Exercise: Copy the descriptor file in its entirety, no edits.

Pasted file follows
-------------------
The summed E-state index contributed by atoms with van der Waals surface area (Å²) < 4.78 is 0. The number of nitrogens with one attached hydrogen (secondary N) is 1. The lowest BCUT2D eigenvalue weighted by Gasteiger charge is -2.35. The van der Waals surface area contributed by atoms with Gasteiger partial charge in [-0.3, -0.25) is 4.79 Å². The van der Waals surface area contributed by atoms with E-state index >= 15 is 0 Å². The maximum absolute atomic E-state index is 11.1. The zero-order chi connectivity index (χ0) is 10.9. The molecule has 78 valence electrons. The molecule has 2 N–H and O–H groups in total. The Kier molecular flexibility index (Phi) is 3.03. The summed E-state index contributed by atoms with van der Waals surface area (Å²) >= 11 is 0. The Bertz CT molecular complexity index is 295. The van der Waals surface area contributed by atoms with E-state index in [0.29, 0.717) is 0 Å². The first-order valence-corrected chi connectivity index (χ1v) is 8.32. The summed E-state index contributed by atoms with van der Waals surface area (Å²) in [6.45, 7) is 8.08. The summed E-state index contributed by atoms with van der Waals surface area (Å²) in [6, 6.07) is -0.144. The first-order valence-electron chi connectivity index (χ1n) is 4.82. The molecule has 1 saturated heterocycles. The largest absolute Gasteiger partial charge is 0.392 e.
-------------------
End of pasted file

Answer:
The summed E-state index contributed by atoms with van der Waals surface area (Å²) < 4.78 is 0. The number of nitrogens with one attached hydrogen (secondary N) is 1. The lowest BCUT2D eigenvalue weighted by Gasteiger charge is -2.35. The van der Waals surface area contributed by atoms with Gasteiger partial charge in [-0.3, -0.25) is 4.79 Å². The van der Waals surface area contributed by atoms with E-state index >= 15 is 0 Å². The maximum absolute atomic E-state index is 11.1. The zero-order chi connectivity index (χ0) is 10.9. The molecule has 78 valence electrons. The molecule has 2 N–H and O–H groups in total. The Kier molecular flexibility index (Phi) is 3.03. The summed E-state index contributed by atoms with van der Waals surface area (Å²) >= 11 is 0. The Bertz CT molecular complexity index is 295. The van der Waals surface area contributed by atoms with E-state index in [0.29, 0.717) is 0 Å². The first-order valence-corrected chi connectivity index (χ1v) is 8.32. The summed E-state index contributed by atoms with van der Waals surface area (Å²) in [6.45, 7) is 8.08. The summed E-state index contributed by atoms with van der Waals surface area (Å²) in [6, 6.07) is -0.144. The first-order valence-electron chi connectivity index (χ1n) is 4.82. The molecule has 1 saturated heterocycles. The largest absolute Gasteiger partial charge is 0.392 e.